Should New Laws Make Home Inspections Mandatory In BC?

With the huge number of bidding wars, spawned by the ever increasing demand for getting into the market, home buyers are feeling the pressure.

Many are jaded by the idea of getting that dream home. For others, its about buying a piece of investment property before the next guy.

This fierce competition leads to tight closing times, and in more cases than not, the home owner elects to forego a home inspection for fear of losing out. It is like pure capitalism vs. survival of the fittest (financially speaking).

When considering the thousands of homes being sold this way, statistically many of these homes will have a number of budget blasting repairs only to be discovered after the buyers take possession.

This article has been written in response to a recent video/news story about a Surrey home owner who is now is frustrated and discouraged after discovering a number of major issues in his brand new home…

In the story, Global News explains the nightmare this new home owner has been going through after he purchased a brand new townhouse, without an inspection.

He figured that a new home was a low risk investment, as it is covered by a new home warranty program.

Check out this story from > Global News <

This competitive environment makes it easy for people to turn a blind eye to the potential problems that buyers, like Frank (mentioned in the article) will have to face when they buy a brand new lemon without a home inspection.

Buyer beware is not relevant when home buyers are not given the opportunity to have an inspection…

When the market is slow, we all know that almost everyone is getting a home inspection done before they buy a home.

And many people will tell you that buying a home without an inspection just doesn’t make sense – yet these same people turn around and end up buying their homes without an inspection as well.

This seems odd, but when I questioned this, I was told a variation of… “Until you experience a situation where you feel this immense, pressure (due to the competitive market, bidding wars, etc) then the logical decision takes a back seat to fear of missing out.”

In some cases, home buyers have opted to get “partial” or “walk through” inspections during an open house. This is just marginally better than not getting an inspection at all.

No matter how good or efficient the home inspector is, the inspection is still limited, usually by time. These inspections are typically booked last minute, and in many cases performed without a written contract.  No contract means no liability, no protection for the buyer or responsibility for the inspector – which is not legal in BC.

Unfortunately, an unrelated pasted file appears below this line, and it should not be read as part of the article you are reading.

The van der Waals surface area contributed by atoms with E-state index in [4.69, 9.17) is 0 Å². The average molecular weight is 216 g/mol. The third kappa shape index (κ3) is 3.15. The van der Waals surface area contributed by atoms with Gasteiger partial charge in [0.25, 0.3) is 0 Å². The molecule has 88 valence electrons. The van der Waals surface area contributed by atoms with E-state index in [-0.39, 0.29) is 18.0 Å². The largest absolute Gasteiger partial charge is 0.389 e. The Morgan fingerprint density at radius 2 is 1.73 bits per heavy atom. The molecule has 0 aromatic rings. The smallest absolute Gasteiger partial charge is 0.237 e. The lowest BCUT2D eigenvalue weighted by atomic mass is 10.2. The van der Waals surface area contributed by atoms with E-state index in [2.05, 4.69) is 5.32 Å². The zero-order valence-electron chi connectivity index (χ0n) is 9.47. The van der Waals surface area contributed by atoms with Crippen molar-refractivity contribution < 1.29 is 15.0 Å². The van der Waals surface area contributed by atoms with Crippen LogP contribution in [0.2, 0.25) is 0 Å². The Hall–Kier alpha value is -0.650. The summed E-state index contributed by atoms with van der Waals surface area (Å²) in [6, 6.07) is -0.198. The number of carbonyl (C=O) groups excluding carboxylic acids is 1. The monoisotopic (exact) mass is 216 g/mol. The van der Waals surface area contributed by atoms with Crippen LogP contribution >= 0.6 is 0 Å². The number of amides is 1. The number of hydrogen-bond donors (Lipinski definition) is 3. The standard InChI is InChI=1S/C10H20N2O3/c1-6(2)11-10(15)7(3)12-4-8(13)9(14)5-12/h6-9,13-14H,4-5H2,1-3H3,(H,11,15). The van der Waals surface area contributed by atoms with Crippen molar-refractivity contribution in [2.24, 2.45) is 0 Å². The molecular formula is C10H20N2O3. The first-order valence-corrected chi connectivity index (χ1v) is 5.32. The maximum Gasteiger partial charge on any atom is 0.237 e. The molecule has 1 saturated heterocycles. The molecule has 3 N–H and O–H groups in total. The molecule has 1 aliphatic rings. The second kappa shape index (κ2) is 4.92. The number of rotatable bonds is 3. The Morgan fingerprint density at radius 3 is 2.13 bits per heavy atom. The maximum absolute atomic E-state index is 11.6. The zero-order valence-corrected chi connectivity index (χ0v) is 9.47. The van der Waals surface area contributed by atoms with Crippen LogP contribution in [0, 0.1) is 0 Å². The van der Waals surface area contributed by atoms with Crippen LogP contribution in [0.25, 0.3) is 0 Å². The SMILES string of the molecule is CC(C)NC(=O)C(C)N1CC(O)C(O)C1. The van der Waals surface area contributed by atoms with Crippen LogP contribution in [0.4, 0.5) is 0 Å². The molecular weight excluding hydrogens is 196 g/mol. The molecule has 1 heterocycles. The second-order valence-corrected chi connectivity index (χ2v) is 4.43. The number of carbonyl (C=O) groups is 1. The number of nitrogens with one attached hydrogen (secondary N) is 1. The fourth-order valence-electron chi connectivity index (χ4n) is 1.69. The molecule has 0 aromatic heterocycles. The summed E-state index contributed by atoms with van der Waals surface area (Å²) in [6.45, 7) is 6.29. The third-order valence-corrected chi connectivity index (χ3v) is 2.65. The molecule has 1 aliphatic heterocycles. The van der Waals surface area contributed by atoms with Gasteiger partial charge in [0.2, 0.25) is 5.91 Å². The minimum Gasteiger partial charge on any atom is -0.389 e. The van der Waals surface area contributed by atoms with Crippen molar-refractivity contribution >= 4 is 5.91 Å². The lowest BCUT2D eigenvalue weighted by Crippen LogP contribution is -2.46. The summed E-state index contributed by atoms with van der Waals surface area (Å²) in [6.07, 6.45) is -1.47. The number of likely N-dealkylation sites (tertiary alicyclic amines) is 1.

Furthermore, home inspections are complicated and difficult to do well even when all conditions are favorable. So the chance of missing something during a “partial inspection” increases, resulting in a false sense of protection for the buyer.

Shouldn’t a brand new home be problem free?

It sounds plausible that when you buy a brand new home, you’d be getting a hassle free home, with maybe a few minor cosmetic flaws that can be easily repaired.  This is not at all the reality. A house has several systems and components that require skilled workers to get it all right, which rarely happens.

I have discovered a number of problems with brand new homes… such as missing roof vents, loose pipes, missing flashings, faulty circuits, broken faucets, missing structural members, partially installed doors and missing attic insulation, mold issues… to name a few.

When houses are built under realistic deadlines, fewer problems can be expected.

Issues are more likely to happen during a housing boom (like we have now) when so many homes are being built at one time. The deadlines and pressure to construct the homes in rapid succession can lead to hiring unskilled workers, mismanagement, short cuts and poor workmanship.

Regardless of ones perception on the viability of a brand new home, mistakes are going to happen. The buyer’s expectation should be in line with reality.

Do new laws need to be enforced to protect home buyers?

We’ve seen throughout history that change is typically reactive, rather than proactive.  Laws change when there is enough pressure from the masses to force the government to make these changes.

As a home inspector, I can tell you that Consumer Protection BC has taken a firm stance to ensure that home inspectors in BC are not only licensed and insured, but must adhere to strict protocols to guarantee we are legally permitted to practice in BC. As a result, this province has the best protected public in the country when it comes to the home inspectors.

At the same time, if protecting the consumer tops the agenda, it only seems to make sense that Consumer Protection BC and the government should sit down and figure out a plan to change the laws, thereby leveling the playing field for all parties.

If not, home buyers will continue to buy homes without inspections… and they will keep rolling the dice on what is arguably the largest single investment they will ever make.